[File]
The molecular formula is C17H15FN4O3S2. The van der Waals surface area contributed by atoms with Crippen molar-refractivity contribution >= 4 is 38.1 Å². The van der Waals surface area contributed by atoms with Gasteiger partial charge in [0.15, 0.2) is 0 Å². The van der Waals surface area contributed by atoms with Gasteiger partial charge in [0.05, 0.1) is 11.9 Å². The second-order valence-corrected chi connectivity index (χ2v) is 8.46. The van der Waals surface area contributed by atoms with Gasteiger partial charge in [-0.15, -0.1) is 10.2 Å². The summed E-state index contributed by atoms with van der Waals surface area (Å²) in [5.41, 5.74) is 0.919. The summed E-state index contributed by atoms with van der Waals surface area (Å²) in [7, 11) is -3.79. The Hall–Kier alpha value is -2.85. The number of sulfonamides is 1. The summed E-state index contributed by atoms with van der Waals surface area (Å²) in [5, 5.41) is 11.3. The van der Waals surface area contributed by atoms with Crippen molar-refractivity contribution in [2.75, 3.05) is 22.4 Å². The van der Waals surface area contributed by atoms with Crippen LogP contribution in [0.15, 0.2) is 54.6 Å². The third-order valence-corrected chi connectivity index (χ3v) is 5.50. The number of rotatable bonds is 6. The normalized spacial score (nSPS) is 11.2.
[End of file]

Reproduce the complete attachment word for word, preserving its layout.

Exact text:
The molecular formula is C17H15FN4O3S2. The van der Waals surface area contributed by atoms with Crippen molar-refractivity contribution >= 4 is 38.1 Å². The van der Waals surface area contributed by atoms with Gasteiger partial charge in [0.15, 0.2) is 0 Å². The van der Waals surface area contributed by atoms with Gasteiger partial charge in [0.05, 0.1) is 11.9 Å². The second-order valence-corrected chi connectivity index (χ2v) is 8.46. The van der Waals surface area contributed by atoms with Gasteiger partial charge in [-0.15, -0.1) is 10.2 Å². The summed E-state index contributed by atoms with van der Waals surface area (Å²) in [5.41, 5.74) is 0.919. The summed E-state index contributed by atoms with van der Waals surface area (Å²) in [7, 11) is -3.79. The Hall–Kier alpha value is -2.85. The number of sulfonamides is 1. The summed E-state index contributed by atoms with van der Waals surface area (Å²) in [5, 5.41) is 11.3. The van der Waals surface area contributed by atoms with Crippen molar-refractivity contribution in [2.75, 3.05) is 22.4 Å². The van der Waals surface area contributed by atoms with Crippen LogP contribution in [0.15, 0.2) is 54.6 Å². The third-order valence-corrected chi connectivity index (χ3v) is 5.50. The number of rotatable bonds is 6. The normalized spacial score (nSPS) is 11.2.